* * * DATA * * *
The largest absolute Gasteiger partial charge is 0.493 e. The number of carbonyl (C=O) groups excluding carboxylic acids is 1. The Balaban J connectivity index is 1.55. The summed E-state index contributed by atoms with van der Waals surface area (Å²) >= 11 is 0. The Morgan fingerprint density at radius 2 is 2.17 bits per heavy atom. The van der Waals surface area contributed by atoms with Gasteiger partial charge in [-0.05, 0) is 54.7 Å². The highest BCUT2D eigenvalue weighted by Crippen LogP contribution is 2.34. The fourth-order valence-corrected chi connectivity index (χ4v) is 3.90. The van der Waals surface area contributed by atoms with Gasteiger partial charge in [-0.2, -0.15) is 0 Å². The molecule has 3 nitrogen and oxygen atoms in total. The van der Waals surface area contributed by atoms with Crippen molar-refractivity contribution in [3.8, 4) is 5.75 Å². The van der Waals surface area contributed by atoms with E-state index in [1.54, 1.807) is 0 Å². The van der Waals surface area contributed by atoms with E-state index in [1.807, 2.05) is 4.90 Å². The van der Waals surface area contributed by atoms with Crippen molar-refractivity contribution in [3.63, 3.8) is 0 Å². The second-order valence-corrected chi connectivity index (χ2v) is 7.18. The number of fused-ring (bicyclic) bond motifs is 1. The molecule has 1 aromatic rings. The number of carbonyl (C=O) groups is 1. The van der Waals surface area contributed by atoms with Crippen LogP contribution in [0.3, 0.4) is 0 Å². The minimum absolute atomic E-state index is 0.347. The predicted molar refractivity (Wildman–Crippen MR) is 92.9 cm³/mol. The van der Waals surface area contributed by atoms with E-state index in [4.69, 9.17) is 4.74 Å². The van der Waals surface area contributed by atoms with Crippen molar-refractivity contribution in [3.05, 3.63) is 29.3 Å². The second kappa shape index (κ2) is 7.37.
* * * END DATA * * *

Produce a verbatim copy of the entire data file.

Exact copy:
The largest absolute Gasteiger partial charge is 0.493 e. The number of carbonyl (C=O) groups excluding carboxylic acids is 1. The Balaban J connectivity index is 1.55. The summed E-state index contributed by atoms with van der Waals surface area (Å²) >= 11 is 0. The Morgan fingerprint density at radius 2 is 2.17 bits per heavy atom. The van der Waals surface area contributed by atoms with Gasteiger partial charge in [-0.05, 0) is 54.7 Å². The highest BCUT2D eigenvalue weighted by Crippen LogP contribution is 2.34. The fourth-order valence-corrected chi connectivity index (χ4v) is 3.90. The van der Waals surface area contributed by atoms with Gasteiger partial charge in [-0.2, -0.15) is 0 Å². The molecule has 3 nitrogen and oxygen atoms in total. The van der Waals surface area contributed by atoms with Crippen molar-refractivity contribution in [3.8, 4) is 5.75 Å². The van der Waals surface area contributed by atoms with E-state index in [1.54, 1.807) is 0 Å². The van der Waals surface area contributed by atoms with E-state index in [1.807, 2.05) is 4.90 Å². The van der Waals surface area contributed by atoms with Crippen molar-refractivity contribution in [3.63, 3.8) is 0 Å². The second-order valence-corrected chi connectivity index (χ2v) is 7.18. The number of fused-ring (bicyclic) bond motifs is 1. The molecule has 1 aromatic rings. The number of carbonyl (C=O) groups is 1. The van der Waals surface area contributed by atoms with Crippen LogP contribution in [0.3, 0.4) is 0 Å². The minimum absolute atomic E-state index is 0.347. The predicted molar refractivity (Wildman–Crippen MR) is 92.9 cm³/mol. The van der Waals surface area contributed by atoms with E-state index in [4.69, 9.17) is 4.74 Å². The van der Waals surface area contributed by atoms with Crippen molar-refractivity contribution in [3.05, 3.63) is 29.3 Å². The second kappa shape index (κ2) is 7.37.